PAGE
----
Half a House Divided?

VACapitol

 

The Senate adjourned yesterday without nominating a new justice for the Supreme Court of Virginia and without drawing new boundaries for our congressional districts. Thus, a federal district court judge will draw those boundaries and Gov. McAuliffe will be free to re-appoint Judge Roush until the next General Assembly sits in January, by which time the senate may be under Democratic control.

Before we consider what kind of legislative nightmare compromise might come from a split assembly, however, let’s take one step back and ask what may be a pertinent question: did the Senate actually adjourn? It’s a question because the constitution of Virginia appears to say they can’t adjourn without permission from the House (and vice versa, for that matter).

Article IV. Legislature

Section 6. Legislative sessions

The General Assembly shall meet once each year on the second Wednesday in January. Except as herein provided for reconvened sessions, no regular session of the General Assembly convened in an even-numbered year shall continue longer than sixty days; no regular session of the General Assembly convened in an odd-numbered year shall continue longer than thirty days; but with the concurrence of two-thirds of the members elected to each house, any regular session may be extended for a period not exceeding thirty days. Neither house shall, without the consent of the other, adjourn to another place, nor for more than three days.

Now, one might say that the constitution’s permission requirement only applies to regular sessions, not special sessions. That’s not the plainest reading, but one might say it. However, one would then have to say why it has been past practice for the two bodies to pass a joint resolution, extending their permissions to each other, in prior special sessions. No such resolution has been passed in this special session, causing some Republicans to claim that the adjournment was unconstitutional.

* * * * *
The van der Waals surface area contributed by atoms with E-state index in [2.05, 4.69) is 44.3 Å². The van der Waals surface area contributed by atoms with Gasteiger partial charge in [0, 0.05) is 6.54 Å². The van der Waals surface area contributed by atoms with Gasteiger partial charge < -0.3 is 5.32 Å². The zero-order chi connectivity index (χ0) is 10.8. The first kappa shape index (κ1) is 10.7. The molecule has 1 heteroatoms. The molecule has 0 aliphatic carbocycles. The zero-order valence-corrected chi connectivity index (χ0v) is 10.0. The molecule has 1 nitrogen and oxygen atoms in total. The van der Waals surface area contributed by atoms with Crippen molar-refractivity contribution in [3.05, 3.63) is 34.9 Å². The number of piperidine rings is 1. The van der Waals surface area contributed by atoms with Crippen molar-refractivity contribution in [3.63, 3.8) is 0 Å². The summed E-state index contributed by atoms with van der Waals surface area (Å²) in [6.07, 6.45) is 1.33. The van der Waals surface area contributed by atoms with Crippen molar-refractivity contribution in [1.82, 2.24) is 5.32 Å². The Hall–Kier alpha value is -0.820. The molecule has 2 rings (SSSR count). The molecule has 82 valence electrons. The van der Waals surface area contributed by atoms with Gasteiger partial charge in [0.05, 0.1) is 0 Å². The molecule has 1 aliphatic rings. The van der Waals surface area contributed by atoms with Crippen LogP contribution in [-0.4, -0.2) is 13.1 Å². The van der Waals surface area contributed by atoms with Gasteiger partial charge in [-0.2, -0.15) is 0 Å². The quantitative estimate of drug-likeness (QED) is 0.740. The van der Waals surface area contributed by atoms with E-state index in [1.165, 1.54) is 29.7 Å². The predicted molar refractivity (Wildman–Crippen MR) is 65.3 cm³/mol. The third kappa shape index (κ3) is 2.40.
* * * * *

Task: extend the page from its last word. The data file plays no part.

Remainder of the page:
Maybe those Republicans are missing their own point, though. Did the Senate adjourn, or was its allegedly unconstitutional action a nullity? It’s important to know which for a couple of reasons: if they did, in fact, adjourn, how can the House now adjourn without acting equally unconstitutionally? With no Senate in session to give its consent, the House must simply remain in session. If so, is the legislature in session? If it is, can the governor use his interim appointment power to re-appoint Judge Roush, or is he precluded by virtue of there being no interim? Indeed, if the Senate’s adjournment was ineffective, then the Senate and the house are both still in session, virtually eliminating the governor’s interim powers. (Republicans have been using this trick, albeit in a constitutional form, in the federal legislature by recessing, rather than adjourning, then “reconvening” every three days for about a minute-and-a-half, to bar interim appointments by the president.)

Who can raise this question, and where? I predict we will see House Speaker Howell raise it in court, by having the House sue the Senate to compel it to reconvene and adjourn by the dictates of the constitution. I doubt he’ll care about needing the Senate’s permission, but he’ll want to have a court’s ruling that the Senate never adjourned, so as to declare any interim action by McAuliffe to be void.

The Democrats may have adjourned in order to avoid having any presumptive “first draft” of a map ready for a judge to look at, as any such map would have been drawn by the Republican majorities of both houses (and vetoed by McAuliffe). Commentators are saying this is a gamble, in the hope that the judge will simply draw a map with neutral partisan bias in it (which Democrats feel is better for them, as the current map favors Republicans). It’s a clever procedural move, but only if the Senate’s adjournment is legally valid. It may not be valid and, I predict, we’ll hear more about it before the next congressional boundaries are finalized.